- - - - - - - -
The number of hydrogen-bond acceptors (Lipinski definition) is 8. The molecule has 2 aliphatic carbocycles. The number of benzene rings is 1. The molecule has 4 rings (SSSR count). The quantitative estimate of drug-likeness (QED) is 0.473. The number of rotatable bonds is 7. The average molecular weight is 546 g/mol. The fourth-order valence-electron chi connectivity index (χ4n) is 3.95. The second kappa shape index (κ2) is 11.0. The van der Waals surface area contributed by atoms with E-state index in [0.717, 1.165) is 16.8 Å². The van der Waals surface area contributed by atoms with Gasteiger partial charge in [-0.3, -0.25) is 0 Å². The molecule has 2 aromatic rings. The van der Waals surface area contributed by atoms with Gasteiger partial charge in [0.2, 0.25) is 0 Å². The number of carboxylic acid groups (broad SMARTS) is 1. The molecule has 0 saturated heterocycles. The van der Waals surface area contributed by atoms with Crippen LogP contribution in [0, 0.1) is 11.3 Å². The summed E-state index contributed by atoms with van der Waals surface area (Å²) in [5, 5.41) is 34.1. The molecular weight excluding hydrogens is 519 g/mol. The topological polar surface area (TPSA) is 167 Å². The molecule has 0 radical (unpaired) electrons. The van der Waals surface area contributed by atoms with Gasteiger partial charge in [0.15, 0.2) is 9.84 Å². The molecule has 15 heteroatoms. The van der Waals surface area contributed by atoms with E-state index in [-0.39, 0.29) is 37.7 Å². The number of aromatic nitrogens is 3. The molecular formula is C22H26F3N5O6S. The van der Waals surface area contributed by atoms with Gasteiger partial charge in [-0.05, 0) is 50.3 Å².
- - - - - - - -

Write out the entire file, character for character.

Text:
The number of hydrogen-bond acceptors (Lipinski definition) is 8. The molecule has 2 aliphatic carbocycles. The number of benzene rings is 1. The molecule has 4 rings (SSSR count). The quantitative estimate of drug-likeness (QED) is 0.473. The number of rotatable bonds is 7. The average molecular weight is 546 g/mol. The fourth-order valence-electron chi connectivity index (χ4n) is 3.95. The second kappa shape index (κ2) is 11.0. The van der Waals surface area contributed by atoms with E-state index in [0.717, 1.165) is 16.8 Å². The van der Waals surface area contributed by atoms with Gasteiger partial charge in [-0.3, -0.25) is 0 Å². The molecule has 2 aromatic rings. The van der Waals surface area contributed by atoms with Gasteiger partial charge in [0.2, 0.25) is 0 Å². The number of carboxylic acid groups (broad SMARTS) is 1. The molecule has 0 saturated heterocycles. The van der Waals surface area contributed by atoms with Crippen LogP contribution in [0, 0.1) is 11.3 Å². The summed E-state index contributed by atoms with van der Waals surface area (Å²) in [5, 5.41) is 34.1. The molecular weight excluding hydrogens is 519 g/mol. The topological polar surface area (TPSA) is 167 Å². The molecule has 0 radical (unpaired) electrons. The van der Waals surface area contributed by atoms with Gasteiger partial charge in [0.15, 0.2) is 9.84 Å². The molecule has 15 heteroatoms. The van der Waals surface area contributed by atoms with E-state index in [-0.39, 0.29) is 37.7 Å². The number of aromatic nitrogens is 3. The molecular formula is C22H26F3N5O6S. The van der Waals surface area contributed by atoms with Gasteiger partial charge in [-0.05, 0) is 50.3 Å².